Our latest count is that Russia has about 7,300 warheads, of which nearly 4,500 are for strategic and tactical forces. The United States has about 6,970 warheads, of which 4,670 are for strategic and tactical forces.

See here for our latest estimates:

See analysis of previous New START data:

The research for this publication was made possible by a grant from the New Land Foundation, and Ploughshares Fund. The statements made and views expressed are solely the responsibility of the author.

6 thoughts on “New START Data Shows Russian Increases and US Decreases

  1. It should be “Russia increased its number of deployed strategic WARHEADS by 87”.

    More importantly, US total launcher count is 878, 20 fewer than in September 2015. What are these 20 eliminated launchers?

    1. Thanks for catching it, Pavel. Wrong column number. As I mention elsewhere, the count has Russia with the exact same number of deployed launches as the very first count in 2011. But of course, since Russia has been far below the launcher limit for years, they are not required to reduce launchers.

      On the reduction in US launchers, that concerns emptying of some of the ICBM silos (they plan to empty 50) and denuclearization of a few excess B-52 bombers. There is probably also an effect from reducing launchers on each Trident submarine, which are currently being reduced from 24 missile tubes to 20 tubes. I have added this info to the updated blog.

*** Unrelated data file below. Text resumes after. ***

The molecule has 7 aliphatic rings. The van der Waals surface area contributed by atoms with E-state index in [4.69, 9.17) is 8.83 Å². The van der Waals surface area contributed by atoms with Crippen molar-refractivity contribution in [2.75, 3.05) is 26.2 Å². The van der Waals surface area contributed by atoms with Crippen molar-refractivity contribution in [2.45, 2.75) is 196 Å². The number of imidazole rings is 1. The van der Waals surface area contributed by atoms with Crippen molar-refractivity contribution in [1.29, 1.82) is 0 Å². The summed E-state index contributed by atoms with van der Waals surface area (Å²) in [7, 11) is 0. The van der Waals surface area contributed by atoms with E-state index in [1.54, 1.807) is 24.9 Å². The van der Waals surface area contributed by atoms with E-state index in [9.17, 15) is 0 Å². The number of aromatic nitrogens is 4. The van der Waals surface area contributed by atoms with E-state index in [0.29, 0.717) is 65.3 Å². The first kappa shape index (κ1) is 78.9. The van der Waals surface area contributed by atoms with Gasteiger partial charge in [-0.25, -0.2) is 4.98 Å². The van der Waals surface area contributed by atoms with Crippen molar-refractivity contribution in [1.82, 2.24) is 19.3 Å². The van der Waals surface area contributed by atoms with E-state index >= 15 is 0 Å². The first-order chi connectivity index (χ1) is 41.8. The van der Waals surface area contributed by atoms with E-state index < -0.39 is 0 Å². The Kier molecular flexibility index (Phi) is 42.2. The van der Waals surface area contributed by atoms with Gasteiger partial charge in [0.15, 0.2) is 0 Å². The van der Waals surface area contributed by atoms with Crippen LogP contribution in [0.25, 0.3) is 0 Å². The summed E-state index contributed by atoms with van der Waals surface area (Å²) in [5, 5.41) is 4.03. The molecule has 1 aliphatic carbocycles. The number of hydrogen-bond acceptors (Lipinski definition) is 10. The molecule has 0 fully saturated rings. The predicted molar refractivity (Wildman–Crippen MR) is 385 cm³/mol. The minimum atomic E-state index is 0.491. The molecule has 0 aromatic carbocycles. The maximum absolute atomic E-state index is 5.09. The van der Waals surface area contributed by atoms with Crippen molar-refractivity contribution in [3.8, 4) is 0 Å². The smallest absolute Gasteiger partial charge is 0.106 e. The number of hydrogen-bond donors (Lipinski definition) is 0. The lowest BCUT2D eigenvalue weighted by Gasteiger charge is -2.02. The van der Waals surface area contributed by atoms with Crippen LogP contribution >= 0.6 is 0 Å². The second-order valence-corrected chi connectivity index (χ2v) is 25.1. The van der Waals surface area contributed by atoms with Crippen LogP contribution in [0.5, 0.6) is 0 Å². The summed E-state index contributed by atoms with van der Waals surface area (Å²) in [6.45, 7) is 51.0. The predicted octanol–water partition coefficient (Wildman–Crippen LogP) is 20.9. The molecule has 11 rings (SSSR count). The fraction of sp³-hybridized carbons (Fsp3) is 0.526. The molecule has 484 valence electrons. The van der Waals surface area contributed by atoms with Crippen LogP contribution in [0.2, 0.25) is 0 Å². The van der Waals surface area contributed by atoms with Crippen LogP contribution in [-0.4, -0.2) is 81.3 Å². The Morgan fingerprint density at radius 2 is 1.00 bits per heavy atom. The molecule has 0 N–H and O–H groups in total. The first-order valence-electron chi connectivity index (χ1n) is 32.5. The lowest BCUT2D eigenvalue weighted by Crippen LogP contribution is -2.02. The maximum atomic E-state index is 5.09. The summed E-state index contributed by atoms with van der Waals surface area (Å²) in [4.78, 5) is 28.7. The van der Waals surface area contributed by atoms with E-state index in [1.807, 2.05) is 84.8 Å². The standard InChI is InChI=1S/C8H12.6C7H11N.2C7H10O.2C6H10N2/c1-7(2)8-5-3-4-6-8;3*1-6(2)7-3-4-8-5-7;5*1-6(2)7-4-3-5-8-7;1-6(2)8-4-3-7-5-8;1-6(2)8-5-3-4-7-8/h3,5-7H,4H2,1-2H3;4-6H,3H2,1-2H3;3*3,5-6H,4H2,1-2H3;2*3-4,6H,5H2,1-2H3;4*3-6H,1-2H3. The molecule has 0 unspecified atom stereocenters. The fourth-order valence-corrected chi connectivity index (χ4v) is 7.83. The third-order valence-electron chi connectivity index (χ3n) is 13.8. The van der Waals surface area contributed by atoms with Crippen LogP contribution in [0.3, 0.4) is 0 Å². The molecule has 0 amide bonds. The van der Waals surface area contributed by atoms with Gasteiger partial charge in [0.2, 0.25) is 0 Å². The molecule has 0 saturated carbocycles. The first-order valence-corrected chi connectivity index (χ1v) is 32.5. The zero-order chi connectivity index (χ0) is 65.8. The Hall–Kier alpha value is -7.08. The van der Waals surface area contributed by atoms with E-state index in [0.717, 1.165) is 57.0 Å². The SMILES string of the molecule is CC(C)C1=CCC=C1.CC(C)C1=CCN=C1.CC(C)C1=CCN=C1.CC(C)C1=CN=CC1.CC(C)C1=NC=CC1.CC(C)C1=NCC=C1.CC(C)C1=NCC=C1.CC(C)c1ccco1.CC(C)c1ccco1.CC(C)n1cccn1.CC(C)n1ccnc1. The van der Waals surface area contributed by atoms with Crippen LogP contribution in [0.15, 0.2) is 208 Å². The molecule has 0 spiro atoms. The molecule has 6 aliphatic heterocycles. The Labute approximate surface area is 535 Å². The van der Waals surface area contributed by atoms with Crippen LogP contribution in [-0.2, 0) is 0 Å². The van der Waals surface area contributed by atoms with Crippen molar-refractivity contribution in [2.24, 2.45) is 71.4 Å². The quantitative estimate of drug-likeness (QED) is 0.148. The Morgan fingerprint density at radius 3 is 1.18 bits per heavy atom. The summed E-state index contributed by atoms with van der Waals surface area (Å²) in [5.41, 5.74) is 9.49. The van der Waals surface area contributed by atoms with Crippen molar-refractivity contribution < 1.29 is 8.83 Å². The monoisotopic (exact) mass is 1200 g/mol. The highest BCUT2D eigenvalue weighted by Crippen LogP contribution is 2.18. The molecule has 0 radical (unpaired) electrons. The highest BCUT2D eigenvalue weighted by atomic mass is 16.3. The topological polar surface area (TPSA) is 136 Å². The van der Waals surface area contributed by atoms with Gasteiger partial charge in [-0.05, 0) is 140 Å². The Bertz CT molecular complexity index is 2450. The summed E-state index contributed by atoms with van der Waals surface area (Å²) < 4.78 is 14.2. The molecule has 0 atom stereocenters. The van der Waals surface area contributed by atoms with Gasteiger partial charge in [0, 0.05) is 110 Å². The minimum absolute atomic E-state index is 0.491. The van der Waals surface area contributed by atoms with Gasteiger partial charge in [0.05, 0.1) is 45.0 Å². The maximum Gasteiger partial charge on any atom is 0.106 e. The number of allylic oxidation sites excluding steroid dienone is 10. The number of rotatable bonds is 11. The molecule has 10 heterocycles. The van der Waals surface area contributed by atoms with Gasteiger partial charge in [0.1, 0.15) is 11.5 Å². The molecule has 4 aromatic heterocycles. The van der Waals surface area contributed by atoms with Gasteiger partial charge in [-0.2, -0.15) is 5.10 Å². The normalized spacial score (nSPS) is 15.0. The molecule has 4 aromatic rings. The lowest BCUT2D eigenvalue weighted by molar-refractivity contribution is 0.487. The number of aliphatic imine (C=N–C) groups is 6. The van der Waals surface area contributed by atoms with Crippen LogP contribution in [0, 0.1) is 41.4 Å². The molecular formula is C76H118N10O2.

2. Thanks for the report. I watch a lot of Russian television and hardly a week goes by without a report dealing with a new nuclear weapon delivery system. While I’m sure many of these reports are merely attempts by the Kremlin to assure the audience that the country is well protected (and they shouldn’t be complaining about poor roads, health care, employment, etc…), is anybody in the US keeping track of these new developments? There may not be a “missile gap” but one might deduce that Russia has gained the upper hand in mobile delivery systems.

    1. Russia has always has an “upper hand” in mobile ICBMs compared with the United States because of the simple fact that the United States so far has not seen a need to deploy mobile ICBMs. The US military assessment is that the US nuclear arsenal is very robust and capable and that there is no realistic act, even a break-out scenario from the New START Treaty with Russia deploying significantly more warheads than the United States, that would give Russia a military advantage. For a description of this issue, see:

      The finer point here is that strategic stability is not a “NASCAR” speed comparison but a cool-headed assessment of the military capabilities.

    1. Actually, most of Russia’s ICBMs are still single-warhead missiles: about 140 of their ICBMs (~45 percent). This ratio is changing as the remaining single-warhead SS-25s are replaced with MIRV’ed SS-27 Mod 2 (RS-24, Yars).
      For our latest overview of Russian nuclear forces, see

      The reason Russia has fewer launchers is not about MIRV but because Russia under the old START agreement, as well as under its national weapons modernization program, retired more launchers than it replaced during the 1990s and early-2000s.